Two weeks ago, I presented the closing keynote presentation for the Local Government Management Australia Queensland national conference. I was talking about how to manage the chaos and unpredictability of our highly-connected, “always on”, 24/7 world. One of my key messages was that instead of trying to fight against this chaos, harness it to work for you.
The old rules of goal setting, productivity and time management don’t work. Our goals become meaningless when the environment changes, it’s difficult to stay productive when we’re constantly interrupted, globally dispersed teams make in-person meetings impractical, and the 9-to-5 workday just doesn’t make sense anymore.
The new principles for high performance and super productivity are direction (rather than goals), signals (rather than interruptions), collaboration (rather than meetings), and flow (rather than time management).
I’ll explain what I mean by each of these four things.
Direction: Know What Matters
Think compass, not map. Know where you’re heading, and be willing to change your path to get there as things change around you.
This doesn’t mean you can’t make any plans at all. It just means you have to be willing to change your plans while still holding firm on your direction.
This also means you must be very, very clear on what really matters to you. If you set a goal, know why you want to achieve that goal, and then you can be flexible about how you’ll get there.
As Thomas Jefferson said:
“In matters of style, swim with the current; in matters of principle, stand like a rock.”
Signals: Get Smart
You might be complaining about information overload. But keep in mind that information overload is part of your job. Your customers and clients want you to take on the information overload burden on their behalf, sift through all the conflicting messages, and tell them what’s most relevant to them.
So don’t complain about information overload – get smart about it instead. Figure out your system to:
- Get more high-quality information coming in (and less of the low-quality junk)
- Process that information more efficiently and effectively
- Share it faster and distribute it more widely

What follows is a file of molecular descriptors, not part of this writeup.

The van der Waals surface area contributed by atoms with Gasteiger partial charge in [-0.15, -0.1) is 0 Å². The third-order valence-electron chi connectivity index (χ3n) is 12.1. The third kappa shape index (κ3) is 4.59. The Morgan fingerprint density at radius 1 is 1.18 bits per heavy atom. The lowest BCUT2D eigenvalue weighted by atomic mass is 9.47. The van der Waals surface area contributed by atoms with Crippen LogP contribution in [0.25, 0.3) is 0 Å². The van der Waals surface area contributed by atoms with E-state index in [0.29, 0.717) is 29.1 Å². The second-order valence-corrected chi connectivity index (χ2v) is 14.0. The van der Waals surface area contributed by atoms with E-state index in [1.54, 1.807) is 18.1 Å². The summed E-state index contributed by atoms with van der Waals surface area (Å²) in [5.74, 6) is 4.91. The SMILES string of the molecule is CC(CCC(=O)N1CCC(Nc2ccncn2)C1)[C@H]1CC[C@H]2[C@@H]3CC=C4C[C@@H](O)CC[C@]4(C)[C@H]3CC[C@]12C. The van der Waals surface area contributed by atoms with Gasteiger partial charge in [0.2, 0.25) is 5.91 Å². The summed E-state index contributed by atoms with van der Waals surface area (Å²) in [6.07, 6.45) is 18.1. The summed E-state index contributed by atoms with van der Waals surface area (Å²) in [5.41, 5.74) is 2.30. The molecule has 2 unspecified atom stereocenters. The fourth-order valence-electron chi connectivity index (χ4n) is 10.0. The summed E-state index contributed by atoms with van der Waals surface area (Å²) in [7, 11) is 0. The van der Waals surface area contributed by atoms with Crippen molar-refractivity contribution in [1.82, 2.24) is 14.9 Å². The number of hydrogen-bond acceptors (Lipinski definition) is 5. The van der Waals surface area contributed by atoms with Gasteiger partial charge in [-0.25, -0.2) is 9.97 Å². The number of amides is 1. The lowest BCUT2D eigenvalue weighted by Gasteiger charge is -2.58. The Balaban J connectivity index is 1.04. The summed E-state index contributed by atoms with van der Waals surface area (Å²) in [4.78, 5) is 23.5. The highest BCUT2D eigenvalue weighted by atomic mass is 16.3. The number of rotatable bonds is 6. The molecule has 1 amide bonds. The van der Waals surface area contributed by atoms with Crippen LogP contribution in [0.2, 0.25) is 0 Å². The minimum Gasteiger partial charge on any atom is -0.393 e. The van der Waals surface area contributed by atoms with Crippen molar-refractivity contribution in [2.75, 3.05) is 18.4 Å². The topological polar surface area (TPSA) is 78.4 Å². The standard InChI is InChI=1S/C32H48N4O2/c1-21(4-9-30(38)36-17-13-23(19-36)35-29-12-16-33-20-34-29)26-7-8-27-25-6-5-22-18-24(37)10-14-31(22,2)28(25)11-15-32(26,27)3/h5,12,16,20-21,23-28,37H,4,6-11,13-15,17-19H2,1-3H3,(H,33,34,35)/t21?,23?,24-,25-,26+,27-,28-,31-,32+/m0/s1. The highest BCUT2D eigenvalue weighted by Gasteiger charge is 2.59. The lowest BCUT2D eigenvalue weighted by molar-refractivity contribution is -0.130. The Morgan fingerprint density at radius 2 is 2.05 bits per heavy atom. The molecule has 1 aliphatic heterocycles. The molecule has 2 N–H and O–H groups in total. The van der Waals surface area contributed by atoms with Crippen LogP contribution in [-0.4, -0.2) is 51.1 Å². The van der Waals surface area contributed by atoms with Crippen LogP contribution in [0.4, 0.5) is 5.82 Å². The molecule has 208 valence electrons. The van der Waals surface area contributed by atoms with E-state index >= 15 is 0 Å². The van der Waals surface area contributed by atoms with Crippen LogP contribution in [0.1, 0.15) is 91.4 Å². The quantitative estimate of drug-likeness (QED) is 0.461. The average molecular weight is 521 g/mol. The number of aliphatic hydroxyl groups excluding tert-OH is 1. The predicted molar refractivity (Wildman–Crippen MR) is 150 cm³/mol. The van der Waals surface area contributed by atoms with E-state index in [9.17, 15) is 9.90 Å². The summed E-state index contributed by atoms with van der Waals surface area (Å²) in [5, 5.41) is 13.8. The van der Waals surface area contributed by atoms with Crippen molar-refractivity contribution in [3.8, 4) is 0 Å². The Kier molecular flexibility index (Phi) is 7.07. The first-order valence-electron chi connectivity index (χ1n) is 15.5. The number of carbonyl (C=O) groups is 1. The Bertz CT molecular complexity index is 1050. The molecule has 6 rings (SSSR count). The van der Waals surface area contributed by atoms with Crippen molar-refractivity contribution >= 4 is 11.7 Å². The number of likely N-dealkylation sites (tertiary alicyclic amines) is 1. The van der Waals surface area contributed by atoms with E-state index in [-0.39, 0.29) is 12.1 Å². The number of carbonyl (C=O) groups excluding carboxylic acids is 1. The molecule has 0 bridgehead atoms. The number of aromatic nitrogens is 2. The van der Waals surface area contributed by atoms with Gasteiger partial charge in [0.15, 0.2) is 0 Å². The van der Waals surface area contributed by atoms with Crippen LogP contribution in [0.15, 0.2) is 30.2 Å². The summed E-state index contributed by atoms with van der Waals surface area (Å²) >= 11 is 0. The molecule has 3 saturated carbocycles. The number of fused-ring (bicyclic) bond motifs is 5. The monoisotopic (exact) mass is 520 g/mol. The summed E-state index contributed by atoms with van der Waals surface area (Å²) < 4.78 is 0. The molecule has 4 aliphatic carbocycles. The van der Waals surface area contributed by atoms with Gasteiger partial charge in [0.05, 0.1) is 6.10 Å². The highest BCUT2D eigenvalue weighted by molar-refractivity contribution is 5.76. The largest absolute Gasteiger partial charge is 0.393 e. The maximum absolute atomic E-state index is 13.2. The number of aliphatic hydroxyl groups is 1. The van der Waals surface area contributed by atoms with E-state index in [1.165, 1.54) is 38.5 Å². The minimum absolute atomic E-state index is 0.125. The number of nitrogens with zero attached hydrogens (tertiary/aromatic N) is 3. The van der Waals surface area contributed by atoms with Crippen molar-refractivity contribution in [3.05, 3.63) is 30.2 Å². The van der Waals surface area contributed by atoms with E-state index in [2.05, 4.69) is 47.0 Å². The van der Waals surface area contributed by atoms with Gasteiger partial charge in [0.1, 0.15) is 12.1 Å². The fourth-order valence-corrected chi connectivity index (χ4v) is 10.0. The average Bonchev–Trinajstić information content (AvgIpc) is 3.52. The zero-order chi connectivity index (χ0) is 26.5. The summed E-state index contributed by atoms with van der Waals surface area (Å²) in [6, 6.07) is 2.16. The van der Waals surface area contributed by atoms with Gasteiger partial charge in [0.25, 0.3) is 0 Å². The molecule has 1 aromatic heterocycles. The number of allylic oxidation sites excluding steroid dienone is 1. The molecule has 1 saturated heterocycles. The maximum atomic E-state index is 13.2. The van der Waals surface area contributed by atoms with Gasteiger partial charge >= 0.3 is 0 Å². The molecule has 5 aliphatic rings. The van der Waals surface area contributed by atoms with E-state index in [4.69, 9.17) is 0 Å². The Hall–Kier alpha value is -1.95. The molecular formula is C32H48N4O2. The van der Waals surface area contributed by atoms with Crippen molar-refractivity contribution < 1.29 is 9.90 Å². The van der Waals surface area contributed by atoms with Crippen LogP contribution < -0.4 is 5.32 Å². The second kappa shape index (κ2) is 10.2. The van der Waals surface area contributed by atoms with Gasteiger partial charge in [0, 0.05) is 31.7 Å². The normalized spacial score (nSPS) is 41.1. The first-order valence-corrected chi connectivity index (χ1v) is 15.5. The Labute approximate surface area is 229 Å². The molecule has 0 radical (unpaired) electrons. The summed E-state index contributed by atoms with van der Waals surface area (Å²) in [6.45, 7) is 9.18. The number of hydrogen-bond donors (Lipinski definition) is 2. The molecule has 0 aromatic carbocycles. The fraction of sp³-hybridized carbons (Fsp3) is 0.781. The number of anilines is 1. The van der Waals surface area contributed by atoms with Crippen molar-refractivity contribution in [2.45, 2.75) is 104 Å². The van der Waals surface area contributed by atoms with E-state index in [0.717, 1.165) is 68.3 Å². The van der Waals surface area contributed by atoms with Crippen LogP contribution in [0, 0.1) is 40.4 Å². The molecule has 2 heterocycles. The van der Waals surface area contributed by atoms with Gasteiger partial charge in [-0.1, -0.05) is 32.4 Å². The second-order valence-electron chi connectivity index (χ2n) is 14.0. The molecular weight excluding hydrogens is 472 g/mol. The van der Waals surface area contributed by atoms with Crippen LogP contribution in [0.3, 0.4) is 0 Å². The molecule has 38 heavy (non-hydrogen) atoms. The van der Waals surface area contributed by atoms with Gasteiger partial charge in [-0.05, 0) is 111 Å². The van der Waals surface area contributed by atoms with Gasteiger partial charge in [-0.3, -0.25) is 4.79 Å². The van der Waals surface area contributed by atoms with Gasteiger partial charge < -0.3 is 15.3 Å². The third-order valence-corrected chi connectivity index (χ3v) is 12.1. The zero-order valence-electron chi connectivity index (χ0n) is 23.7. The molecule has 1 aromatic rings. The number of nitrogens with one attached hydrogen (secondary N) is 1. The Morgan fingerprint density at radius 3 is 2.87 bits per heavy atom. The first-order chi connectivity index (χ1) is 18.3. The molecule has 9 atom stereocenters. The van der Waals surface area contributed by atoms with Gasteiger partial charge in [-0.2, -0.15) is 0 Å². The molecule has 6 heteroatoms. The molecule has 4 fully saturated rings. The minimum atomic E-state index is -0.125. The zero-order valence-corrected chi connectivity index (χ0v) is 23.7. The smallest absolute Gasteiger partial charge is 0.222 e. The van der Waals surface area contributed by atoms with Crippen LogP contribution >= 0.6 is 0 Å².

Collaboration: Work Together
Working together is more important than ever before, but the Internet has made it both easier and harder.
It’s easier to find and connect with the best people for a project – even if they are on the other side of the world. But it takes a whole new set of skills to work effectively with them. You can’t pop your head over a partition, expect them to be working the same hours as you, or even speak the same language. So learn how to:
- Cooperate with them to achieve your own goals,
- Collaborate with them to achieve joint goals, and
- Accommodate them to suit your different work styles
Flow: Manage Your Energy
You can’t just close the office door at 5pm and forget about work until the next day. And it’s difficult to block out the world for days and weeks to work on an important project. If you really want to do important things, you have to figure out how to do them while still getting on with other work.
Instead of time management, think energy management. How can you manage your energy to get important work done? Here are some ideas:
- If you’re a morning person, wake up early and start working on these projects. And if you’re a night owl, of course you do this at the end of the day.
- Use something like The Pomodoro Technique to do your work in “sprints” throughout the day.
- Manage your e-mail in-box so it doesn’t rule your life.
This is only an overview, so I haven’t gone into a lot of detail here. But I hope it gives you some direction for managing chaos and information overload in your professional life.